Equal distribution of assets among children is the most common choice for our estate planning clients with children. On occasion, we work with clients who may have a child who is estranged from the family, and the clients choose to exclude the estranged child. In most of these cases, the entire family is estranged from this child and so there is no adverse effect on the relationship among the siblings. Other clients may want to provide an unequal division among the children following their deaths. In some situations, it is because one child has been successful financially and has less need than the others. Another situation that may lead to an unequal distribution of the estate among the children is when there is a family business that does not include all of the children. Still others have a beloved vacation home that all of the children do not actively visit.
Although the parents may feel that it is obvious to all concerned that the child who has done well financially needs less, it is not always obvious to that child. He or she may feel punished for his or her financial success. While, it may seem self-evident why a bequest of the vacation home to the two children who visit the vacation home makes sense, the other children may feel that the children who are given the vacation home are being unfairly favored by the parents. Business owner clients who have worked hard to create a successful business would never saddle their successors with co-owners who are not involved in the business. The family business is virtually always given only to the children who are involved.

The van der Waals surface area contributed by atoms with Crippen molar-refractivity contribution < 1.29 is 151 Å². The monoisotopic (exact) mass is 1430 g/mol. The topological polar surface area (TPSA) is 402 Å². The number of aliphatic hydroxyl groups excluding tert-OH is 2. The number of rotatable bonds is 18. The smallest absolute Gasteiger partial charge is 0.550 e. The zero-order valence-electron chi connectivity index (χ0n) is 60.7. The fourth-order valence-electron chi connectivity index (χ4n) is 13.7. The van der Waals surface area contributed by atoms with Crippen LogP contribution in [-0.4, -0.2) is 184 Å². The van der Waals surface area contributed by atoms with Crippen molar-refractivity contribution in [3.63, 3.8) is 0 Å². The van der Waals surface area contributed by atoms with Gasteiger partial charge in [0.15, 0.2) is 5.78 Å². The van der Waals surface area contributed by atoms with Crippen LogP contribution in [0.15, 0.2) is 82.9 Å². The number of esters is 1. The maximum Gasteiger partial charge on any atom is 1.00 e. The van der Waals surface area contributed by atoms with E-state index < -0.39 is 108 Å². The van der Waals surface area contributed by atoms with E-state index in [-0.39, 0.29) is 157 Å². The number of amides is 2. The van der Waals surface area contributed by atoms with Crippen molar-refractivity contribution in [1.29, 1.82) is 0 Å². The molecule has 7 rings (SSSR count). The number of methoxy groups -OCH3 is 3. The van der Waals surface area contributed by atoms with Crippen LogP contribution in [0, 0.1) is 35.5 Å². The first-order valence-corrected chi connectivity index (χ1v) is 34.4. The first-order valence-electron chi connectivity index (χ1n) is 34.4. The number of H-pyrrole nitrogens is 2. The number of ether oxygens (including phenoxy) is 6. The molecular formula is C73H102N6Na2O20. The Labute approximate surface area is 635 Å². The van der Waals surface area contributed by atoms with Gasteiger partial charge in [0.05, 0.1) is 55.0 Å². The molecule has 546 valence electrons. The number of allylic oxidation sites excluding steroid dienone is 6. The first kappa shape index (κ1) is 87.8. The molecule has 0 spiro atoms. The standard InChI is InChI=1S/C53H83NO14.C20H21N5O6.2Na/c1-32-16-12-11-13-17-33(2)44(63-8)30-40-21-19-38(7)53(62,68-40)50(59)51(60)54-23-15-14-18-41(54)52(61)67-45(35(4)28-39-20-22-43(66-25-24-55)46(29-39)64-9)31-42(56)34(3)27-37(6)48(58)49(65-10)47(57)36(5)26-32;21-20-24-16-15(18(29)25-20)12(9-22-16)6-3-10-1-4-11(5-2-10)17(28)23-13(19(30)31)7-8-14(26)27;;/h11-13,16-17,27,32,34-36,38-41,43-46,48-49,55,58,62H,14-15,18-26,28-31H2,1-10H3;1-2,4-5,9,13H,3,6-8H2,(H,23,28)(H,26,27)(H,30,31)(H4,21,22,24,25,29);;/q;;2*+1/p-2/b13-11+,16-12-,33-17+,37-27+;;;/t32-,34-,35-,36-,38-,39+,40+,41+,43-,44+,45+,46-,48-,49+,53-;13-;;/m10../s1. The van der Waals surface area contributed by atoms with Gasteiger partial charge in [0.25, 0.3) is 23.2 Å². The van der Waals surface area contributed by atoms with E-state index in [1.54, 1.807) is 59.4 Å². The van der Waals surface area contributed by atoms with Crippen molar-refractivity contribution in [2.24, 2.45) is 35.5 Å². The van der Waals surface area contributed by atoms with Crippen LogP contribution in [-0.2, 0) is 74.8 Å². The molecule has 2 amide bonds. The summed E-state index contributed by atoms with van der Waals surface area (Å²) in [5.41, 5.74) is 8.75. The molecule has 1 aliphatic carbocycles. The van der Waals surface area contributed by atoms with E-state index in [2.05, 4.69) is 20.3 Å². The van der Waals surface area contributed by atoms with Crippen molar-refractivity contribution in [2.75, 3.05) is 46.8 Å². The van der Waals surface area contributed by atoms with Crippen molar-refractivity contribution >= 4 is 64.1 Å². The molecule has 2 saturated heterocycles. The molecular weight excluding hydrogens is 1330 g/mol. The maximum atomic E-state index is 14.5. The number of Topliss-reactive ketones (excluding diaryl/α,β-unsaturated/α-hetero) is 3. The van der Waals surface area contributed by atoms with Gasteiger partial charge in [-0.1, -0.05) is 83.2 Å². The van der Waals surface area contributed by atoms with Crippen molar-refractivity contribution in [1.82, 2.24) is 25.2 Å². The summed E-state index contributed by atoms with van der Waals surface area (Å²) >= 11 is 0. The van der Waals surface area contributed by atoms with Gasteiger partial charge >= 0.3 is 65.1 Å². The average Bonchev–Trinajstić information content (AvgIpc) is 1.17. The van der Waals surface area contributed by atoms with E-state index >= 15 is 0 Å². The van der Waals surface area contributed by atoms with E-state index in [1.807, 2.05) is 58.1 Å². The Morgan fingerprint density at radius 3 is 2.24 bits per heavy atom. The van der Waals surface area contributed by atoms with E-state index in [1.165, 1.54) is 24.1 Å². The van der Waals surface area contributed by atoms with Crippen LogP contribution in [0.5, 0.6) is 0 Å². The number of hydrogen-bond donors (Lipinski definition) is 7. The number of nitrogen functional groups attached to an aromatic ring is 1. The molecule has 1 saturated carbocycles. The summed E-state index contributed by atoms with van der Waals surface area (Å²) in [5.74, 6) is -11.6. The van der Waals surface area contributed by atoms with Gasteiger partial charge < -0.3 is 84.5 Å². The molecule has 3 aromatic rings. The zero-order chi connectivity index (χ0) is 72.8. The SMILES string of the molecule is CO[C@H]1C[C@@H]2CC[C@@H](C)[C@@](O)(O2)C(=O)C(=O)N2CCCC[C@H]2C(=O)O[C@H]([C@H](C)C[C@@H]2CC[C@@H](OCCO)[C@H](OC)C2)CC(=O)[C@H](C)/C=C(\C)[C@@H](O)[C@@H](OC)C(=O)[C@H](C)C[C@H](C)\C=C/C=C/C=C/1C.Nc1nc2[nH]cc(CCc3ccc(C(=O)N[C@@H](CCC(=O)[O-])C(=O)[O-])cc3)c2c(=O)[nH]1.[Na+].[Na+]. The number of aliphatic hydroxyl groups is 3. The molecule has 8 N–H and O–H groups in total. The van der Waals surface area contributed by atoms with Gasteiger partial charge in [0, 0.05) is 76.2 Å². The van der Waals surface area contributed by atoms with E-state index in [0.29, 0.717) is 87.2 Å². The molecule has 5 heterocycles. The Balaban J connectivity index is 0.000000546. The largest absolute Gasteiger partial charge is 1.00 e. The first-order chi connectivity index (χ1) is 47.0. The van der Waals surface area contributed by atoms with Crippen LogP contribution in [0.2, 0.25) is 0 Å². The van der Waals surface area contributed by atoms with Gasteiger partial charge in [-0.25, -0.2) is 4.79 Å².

How to address these issues in the estate plan can be challenging. Many times, even if the parents want to treat the children equally, they do not have sufficient other assets to give the children to equalize the bequest of the family business or vacation home. Life insurance can provide funds to equalize the inheritance of the children not getting the business or vacation home, but it is not always affordable or available.
Some adult children have exceptional relationships and are truly unaffected by an unequal disposition of an estate upon a parent's death. Furthermore, providing for an equal distribution of assets among the children will certainly not guarantee that the children will have positive relationships after the death of the parent.
An equal distribution of the estate among the children is not always possible or appropriate. That said, we encourage our clients to take into consideration the legacy that they are leaving in their estate plans, not just in terms of the assets but also the effect the plan will have on the relationships of those left behind. The advice that we share with clients includes not only how to avoid probate and estate taxes, but also how to minimize conflict among the family when they are no longer around to keep the peace. Leaving behind an estate plan that reflects concern for the future relationship of their children with each other is gift that can be as meaningful as any bequest.